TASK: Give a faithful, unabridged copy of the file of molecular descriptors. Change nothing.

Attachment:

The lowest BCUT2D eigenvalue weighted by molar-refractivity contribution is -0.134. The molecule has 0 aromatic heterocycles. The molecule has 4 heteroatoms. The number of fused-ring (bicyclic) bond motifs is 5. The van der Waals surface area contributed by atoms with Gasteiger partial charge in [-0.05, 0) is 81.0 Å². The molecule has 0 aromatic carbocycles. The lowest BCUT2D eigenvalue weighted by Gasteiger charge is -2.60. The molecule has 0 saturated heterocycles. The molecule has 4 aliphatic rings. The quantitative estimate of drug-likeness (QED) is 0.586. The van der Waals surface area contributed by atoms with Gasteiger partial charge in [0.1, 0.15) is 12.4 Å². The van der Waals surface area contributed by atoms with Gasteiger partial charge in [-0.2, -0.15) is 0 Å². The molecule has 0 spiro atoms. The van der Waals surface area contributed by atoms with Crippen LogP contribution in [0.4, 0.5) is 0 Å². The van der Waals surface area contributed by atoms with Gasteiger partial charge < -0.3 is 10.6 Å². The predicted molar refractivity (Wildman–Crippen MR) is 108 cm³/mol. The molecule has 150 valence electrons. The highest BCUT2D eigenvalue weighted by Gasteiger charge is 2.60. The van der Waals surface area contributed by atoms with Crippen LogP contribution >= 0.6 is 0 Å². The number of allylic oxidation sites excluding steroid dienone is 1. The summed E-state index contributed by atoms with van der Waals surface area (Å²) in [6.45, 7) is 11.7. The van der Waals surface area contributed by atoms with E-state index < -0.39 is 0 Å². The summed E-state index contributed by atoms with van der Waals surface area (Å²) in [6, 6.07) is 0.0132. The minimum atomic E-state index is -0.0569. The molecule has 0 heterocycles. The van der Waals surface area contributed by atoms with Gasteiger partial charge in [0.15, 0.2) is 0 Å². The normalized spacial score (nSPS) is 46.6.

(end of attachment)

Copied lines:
The lowest BCUT2D eigenvalue weighted by molar-refractivity contribution is -0.134. The molecule has 0 aromatic heterocycles. The molecule has 4 heteroatoms. The number of fused-ring (bicyclic) bond motifs is 5. The van der Waals surface area contributed by atoms with Gasteiger partial charge in [-0.05, 0) is 81.0 Å². The molecule has 0 aromatic carbocycles. The lowest BCUT2D eigenvalue weighted by Gasteiger charge is -2.60. The molecule has 0 saturated heterocycles. The molecule has 4 aliphatic rings. The quantitative estimate of drug-likeness (QED) is 0.586. The van der Waals surface area contributed by atoms with Gasteiger partial charge in [0.1, 0.15) is 12.4 Å². The van der Waals surface area contributed by atoms with Gasteiger partial charge in [-0.2, -0.15) is 0 Å². The molecule has 0 spiro atoms. The van der Waals surface area contributed by atoms with Crippen LogP contribution in [0.4, 0.5) is 0 Å². The van der Waals surface area contributed by atoms with Gasteiger partial charge < -0.3 is 10.6 Å². The predicted molar refractivity (Wildman–Crippen MR) is 108 cm³/mol. The molecule has 150 valence electrons. The highest BCUT2D eigenvalue weighted by Gasteiger charge is 2.60. The van der Waals surface area contributed by atoms with Crippen LogP contribution >= 0.6 is 0 Å². The number of allylic oxidation sites excluding steroid dienone is 1. The summed E-state index contributed by atoms with van der Waals surface area (Å²) in [6.45, 7) is 11.7. The van der Waals surface area contributed by atoms with E-state index < -0.39 is 0 Å². The summed E-state index contributed by atoms with van der Waals surface area (Å²) in [6, 6.07) is 0.0132. The minimum atomic E-state index is -0.0569. The molecule has 0 heterocycles. The van der Waals surface area contributed by atoms with Gasteiger partial charge in [0.15, 0.2) is 0 Å². The normalized spacial score (nSPS) is 46.6.